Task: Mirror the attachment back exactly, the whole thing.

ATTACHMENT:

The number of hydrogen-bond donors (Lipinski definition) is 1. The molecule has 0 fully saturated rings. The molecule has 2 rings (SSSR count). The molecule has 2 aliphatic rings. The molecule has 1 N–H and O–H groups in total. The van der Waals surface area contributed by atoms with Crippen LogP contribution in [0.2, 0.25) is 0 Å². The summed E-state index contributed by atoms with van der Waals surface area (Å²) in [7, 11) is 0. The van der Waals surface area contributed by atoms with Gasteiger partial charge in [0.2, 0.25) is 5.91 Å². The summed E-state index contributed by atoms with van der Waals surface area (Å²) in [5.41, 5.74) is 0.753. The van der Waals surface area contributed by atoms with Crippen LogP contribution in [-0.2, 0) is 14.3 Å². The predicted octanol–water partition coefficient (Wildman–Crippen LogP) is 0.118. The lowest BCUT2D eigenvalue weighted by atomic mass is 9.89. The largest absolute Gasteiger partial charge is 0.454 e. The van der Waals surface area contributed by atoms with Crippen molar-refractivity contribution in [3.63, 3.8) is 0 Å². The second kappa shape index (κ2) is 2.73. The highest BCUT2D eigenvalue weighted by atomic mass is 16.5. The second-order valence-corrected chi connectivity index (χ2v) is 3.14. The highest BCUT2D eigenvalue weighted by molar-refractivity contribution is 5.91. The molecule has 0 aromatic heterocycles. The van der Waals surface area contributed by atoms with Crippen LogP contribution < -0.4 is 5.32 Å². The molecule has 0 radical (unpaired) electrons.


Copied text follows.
The number of hydrogen-bond donors (Lipinski definition) is 1. The molecule has 0 fully saturated rings. The molecule has 2 rings (SSSR count). The molecule has 2 aliphatic rings. The molecule has 1 N–H and O–H groups in total. The van der Waals surface area contributed by atoms with Crippen LogP contribution in [0.2, 0.25) is 0 Å². The summed E-state index contributed by atoms with van der Waals surface area (Å²) in [7, 11) is 0. The van der Waals surface area contributed by atoms with Gasteiger partial charge in [0.2, 0.25) is 5.91 Å². The summed E-state index contributed by atoms with van der Waals surface area (Å²) in [5.41, 5.74) is 0.753. The van der Waals surface area contributed by atoms with Crippen LogP contribution in [-0.2, 0) is 14.3 Å². The predicted octanol–water partition coefficient (Wildman–Crippen LogP) is 0.118. The lowest BCUT2D eigenvalue weighted by atomic mass is 9.89. The largest absolute Gasteiger partial charge is 0.454 e. The van der Waals surface area contributed by atoms with Crippen molar-refractivity contribution in [3.63, 3.8) is 0 Å². The second kappa shape index (κ2) is 2.73. The highest BCUT2D eigenvalue weighted by atomic mass is 16.5. The second-order valence-corrected chi connectivity index (χ2v) is 3.14. The highest BCUT2D eigenvalue weighted by molar-refractivity contribution is 5.91. The molecule has 0 aromatic heterocycles. The van der Waals surface area contributed by atoms with Crippen LogP contribution < -0.4 is 5.32 Å². The molecule has 0 radical (unpaired) electrons.